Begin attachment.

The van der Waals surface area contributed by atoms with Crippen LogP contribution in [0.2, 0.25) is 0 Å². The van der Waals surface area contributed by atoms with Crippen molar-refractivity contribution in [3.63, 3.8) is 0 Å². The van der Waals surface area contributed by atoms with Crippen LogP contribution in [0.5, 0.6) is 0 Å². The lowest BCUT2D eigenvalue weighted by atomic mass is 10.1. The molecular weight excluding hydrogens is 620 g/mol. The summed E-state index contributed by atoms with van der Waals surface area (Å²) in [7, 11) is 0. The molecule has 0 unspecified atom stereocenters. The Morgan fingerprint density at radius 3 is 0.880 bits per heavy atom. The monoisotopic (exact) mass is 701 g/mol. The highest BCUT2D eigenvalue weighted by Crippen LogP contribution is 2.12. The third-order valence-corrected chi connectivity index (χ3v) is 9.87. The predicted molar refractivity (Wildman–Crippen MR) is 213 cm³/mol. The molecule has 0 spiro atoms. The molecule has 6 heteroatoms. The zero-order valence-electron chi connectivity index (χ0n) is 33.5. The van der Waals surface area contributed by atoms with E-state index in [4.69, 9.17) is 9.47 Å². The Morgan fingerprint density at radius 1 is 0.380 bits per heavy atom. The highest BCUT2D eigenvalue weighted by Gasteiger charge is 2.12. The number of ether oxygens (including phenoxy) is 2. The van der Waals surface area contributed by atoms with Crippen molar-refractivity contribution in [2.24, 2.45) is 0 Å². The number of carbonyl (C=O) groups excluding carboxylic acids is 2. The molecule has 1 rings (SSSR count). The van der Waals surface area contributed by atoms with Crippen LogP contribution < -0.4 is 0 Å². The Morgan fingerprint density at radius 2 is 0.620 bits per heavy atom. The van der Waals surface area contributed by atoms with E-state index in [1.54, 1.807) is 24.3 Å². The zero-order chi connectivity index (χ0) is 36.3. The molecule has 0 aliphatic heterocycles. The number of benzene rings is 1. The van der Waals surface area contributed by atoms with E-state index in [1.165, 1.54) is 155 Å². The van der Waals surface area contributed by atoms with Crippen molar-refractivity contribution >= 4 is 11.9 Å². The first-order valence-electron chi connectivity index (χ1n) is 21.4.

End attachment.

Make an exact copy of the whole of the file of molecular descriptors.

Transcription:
The van der Waals surface area contributed by atoms with Crippen LogP contribution in [0.2, 0.25) is 0 Å². The van der Waals surface area contributed by atoms with Crippen molar-refractivity contribution in [3.63, 3.8) is 0 Å². The van der Waals surface area contributed by atoms with Crippen LogP contribution in [0.5, 0.6) is 0 Å². The lowest BCUT2D eigenvalue weighted by atomic mass is 10.1. The molecular weight excluding hydrogens is 620 g/mol. The summed E-state index contributed by atoms with van der Waals surface area (Å²) in [7, 11) is 0. The molecule has 0 unspecified atom stereocenters. The Morgan fingerprint density at radius 3 is 0.880 bits per heavy atom. The monoisotopic (exact) mass is 701 g/mol. The highest BCUT2D eigenvalue weighted by Crippen LogP contribution is 2.12. The third-order valence-corrected chi connectivity index (χ3v) is 9.87. The predicted molar refractivity (Wildman–Crippen MR) is 213 cm³/mol. The molecule has 0 spiro atoms. The molecule has 6 heteroatoms. The zero-order valence-electron chi connectivity index (χ0n) is 33.5. The van der Waals surface area contributed by atoms with E-state index in [4.69, 9.17) is 9.47 Å². The Morgan fingerprint density at radius 1 is 0.380 bits per heavy atom. The highest BCUT2D eigenvalue weighted by Gasteiger charge is 2.12. The number of ether oxygens (including phenoxy) is 2. The van der Waals surface area contributed by atoms with Crippen molar-refractivity contribution in [2.24, 2.45) is 0 Å². The number of carbonyl (C=O) groups excluding carboxylic acids is 2. The molecule has 1 rings (SSSR count). The van der Waals surface area contributed by atoms with Crippen LogP contribution < -0.4 is 0 Å². The Morgan fingerprint density at radius 2 is 0.620 bits per heavy atom. The van der Waals surface area contributed by atoms with E-state index in [1.54, 1.807) is 24.3 Å². The zero-order chi connectivity index (χ0) is 36.3. The molecule has 0 aliphatic heterocycles. The number of benzene rings is 1. The van der Waals surface area contributed by atoms with E-state index in [1.165, 1.54) is 155 Å². The van der Waals surface area contributed by atoms with Crippen molar-refractivity contribution >= 4 is 11.9 Å². The first-order valence-electron chi connectivity index (χ1n) is 21.4.